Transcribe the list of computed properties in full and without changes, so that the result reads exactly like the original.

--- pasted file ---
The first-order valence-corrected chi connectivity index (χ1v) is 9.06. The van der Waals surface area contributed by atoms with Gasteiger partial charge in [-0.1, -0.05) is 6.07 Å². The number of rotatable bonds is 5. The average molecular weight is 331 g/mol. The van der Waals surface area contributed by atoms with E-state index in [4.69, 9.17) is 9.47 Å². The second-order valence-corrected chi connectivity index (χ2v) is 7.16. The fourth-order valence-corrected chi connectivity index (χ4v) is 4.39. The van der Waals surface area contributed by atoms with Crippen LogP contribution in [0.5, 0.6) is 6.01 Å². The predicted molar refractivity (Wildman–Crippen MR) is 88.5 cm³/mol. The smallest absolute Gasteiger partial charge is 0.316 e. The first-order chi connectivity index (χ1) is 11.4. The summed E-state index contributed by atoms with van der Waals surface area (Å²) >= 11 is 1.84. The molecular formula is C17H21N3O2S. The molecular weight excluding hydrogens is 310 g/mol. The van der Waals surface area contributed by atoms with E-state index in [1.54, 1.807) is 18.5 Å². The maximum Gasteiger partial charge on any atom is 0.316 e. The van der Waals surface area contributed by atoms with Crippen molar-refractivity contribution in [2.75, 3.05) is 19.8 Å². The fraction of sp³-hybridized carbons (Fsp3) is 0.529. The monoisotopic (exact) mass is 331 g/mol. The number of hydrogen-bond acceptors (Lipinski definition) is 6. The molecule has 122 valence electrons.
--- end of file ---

The first-order valence-corrected chi connectivity index (χ1v) is 9.06. The van der Waals surface area contributed by atoms with Gasteiger partial charge in [-0.1, -0.05) is 6.07 Å². The number of rotatable bonds is 5. The average molecular weight is 331 g/mol. The van der Waals surface area contributed by atoms with E-state index in [4.69, 9.17) is 9.47 Å². The second-order valence-corrected chi connectivity index (χ2v) is 7.16. The fourth-order valence-corrected chi connectivity index (χ4v) is 4.39. The van der Waals surface area contributed by atoms with Crippen LogP contribution in [0.5, 0.6) is 6.01 Å². The predicted molar refractivity (Wildman–Crippen MR) is 88.5 cm³/mol. The smallest absolute Gasteiger partial charge is 0.316 e. The first-order chi connectivity index (χ1) is 11.4. The summed E-state index contributed by atoms with van der Waals surface area (Å²) >= 11 is 1.84. The molecular formula is C17H21N3O2S. The molecular weight excluding hydrogens is 310 g/mol. The van der Waals surface area contributed by atoms with E-state index in [1.54, 1.807) is 18.5 Å². The maximum Gasteiger partial charge on any atom is 0.316 e. The van der Waals surface area contributed by atoms with Crippen molar-refractivity contribution in [2.75, 3.05) is 19.8 Å². The fraction of sp³-hybridized carbons (Fsp3) is 0.529. The monoisotopic (exact) mass is 331 g/mol. The number of hydrogen-bond acceptors (Lipinski definition) is 6. The molecule has 122 valence electrons.